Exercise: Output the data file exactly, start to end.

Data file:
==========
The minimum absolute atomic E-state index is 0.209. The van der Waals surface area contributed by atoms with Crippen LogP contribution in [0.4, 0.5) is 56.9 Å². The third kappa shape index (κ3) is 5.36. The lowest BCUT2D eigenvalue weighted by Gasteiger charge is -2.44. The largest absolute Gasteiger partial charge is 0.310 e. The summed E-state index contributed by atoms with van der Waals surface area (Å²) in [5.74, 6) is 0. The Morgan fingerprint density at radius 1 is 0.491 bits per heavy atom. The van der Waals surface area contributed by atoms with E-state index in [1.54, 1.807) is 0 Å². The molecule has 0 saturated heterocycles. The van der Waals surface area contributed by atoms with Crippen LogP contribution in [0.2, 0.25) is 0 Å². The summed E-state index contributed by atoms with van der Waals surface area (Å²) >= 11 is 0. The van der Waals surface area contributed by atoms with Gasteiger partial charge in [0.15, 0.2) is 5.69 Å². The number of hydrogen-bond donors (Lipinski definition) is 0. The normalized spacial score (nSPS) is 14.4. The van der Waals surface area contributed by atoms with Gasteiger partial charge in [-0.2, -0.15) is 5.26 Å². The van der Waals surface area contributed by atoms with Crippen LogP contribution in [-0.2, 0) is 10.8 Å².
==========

The minimum absolute atomic E-state index is 0.209. The van der Waals surface area contributed by atoms with Crippen LogP contribution in [0.4, 0.5) is 56.9 Å². The third kappa shape index (κ3) is 5.36. The lowest BCUT2D eigenvalue weighted by Gasteiger charge is -2.44. The largest absolute Gasteiger partial charge is 0.310 e. The summed E-state index contributed by atoms with van der Waals surface area (Å²) in [5.74, 6) is 0. The Morgan fingerprint density at radius 1 is 0.491 bits per heavy atom. The van der Waals surface area contributed by atoms with E-state index in [1.54, 1.807) is 0 Å². The molecule has 0 saturated heterocycles. The van der Waals surface area contributed by atoms with Crippen LogP contribution in [0.2, 0.25) is 0 Å². The summed E-state index contributed by atoms with van der Waals surface area (Å²) >= 11 is 0. The van der Waals surface area contributed by atoms with Gasteiger partial charge in [0.15, 0.2) is 5.69 Å². The number of hydrogen-bond donors (Lipinski definition) is 0. The normalized spacial score (nSPS) is 14.4. The van der Waals surface area contributed by atoms with Gasteiger partial charge in [-0.2, -0.15) is 5.26 Å². The van der Waals surface area contributed by atoms with Crippen LogP contribution in [-0.2, 0) is 10.8 Å².